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I'm a bit confused about the application of the Jaynes Cummings model and what exactly is meant by "one single mode":

Usually, it is said that the Jaynes Cummings model describes a single atom in a high Q cavity. The atom then only interacts with a single mode of the light field and the Hamiltonian is written as:

$$ H=H_0+H_I=\hbar \omega\sigma_+\sigma_-+\hbar\omega_La^{\dagger}a+\hbar g(\sigma_+a+\sigma_- a^{\dagger}) $$

Question 1: Why does this Hamiltonian only describe cavity QED and not e.g. an atom in free space?

Question 2: Is it correct that this description is not valid for interaction with a laser field, since the coherent state is not an eigenstate of $a^{\dagger}a$, i.e. the above Hamiltonian describes interaction with a photon Fock state?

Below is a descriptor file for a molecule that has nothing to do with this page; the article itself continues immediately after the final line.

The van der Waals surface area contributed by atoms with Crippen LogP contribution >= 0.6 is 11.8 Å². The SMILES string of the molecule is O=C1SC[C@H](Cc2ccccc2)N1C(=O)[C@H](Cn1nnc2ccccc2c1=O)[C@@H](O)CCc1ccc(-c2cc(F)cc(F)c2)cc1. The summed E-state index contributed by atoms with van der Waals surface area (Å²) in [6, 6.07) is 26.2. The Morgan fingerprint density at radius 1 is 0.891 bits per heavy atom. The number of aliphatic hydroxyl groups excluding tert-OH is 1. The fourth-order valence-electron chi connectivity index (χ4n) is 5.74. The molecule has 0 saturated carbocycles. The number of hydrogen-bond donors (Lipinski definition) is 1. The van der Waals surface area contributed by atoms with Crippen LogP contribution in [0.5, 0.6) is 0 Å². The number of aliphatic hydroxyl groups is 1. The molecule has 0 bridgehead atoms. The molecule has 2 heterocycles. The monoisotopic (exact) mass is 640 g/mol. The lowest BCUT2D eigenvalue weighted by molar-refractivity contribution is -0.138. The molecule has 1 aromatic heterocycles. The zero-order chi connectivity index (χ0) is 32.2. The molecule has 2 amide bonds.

I would appreciate some help, I'm a bit confused about these different models...

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You need a cavity so that the modes are well separated in frequency.In free space there are arbitrarily close-in-frequency modes, and so it is impossible to let the atom interact with only one of them.

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  • $\begingroup$ mmh, I'm not quite sure if I understand that argument. I can also have an arbitrarily narrow laser in free space right? $\endgroup$ – CPE Jun 30 '18 at 23:15
  • $\begingroup$ @CPE narrow in frequency yes, but it can radiate in any direction, so the atom is not coupling to a single mode. Also a laser beam is not closed quantum system, so I don't think that the model is applicable there -- but I might be wrong in this. $\endgroup$ – mike stone Jul 2 '18 at 12:14

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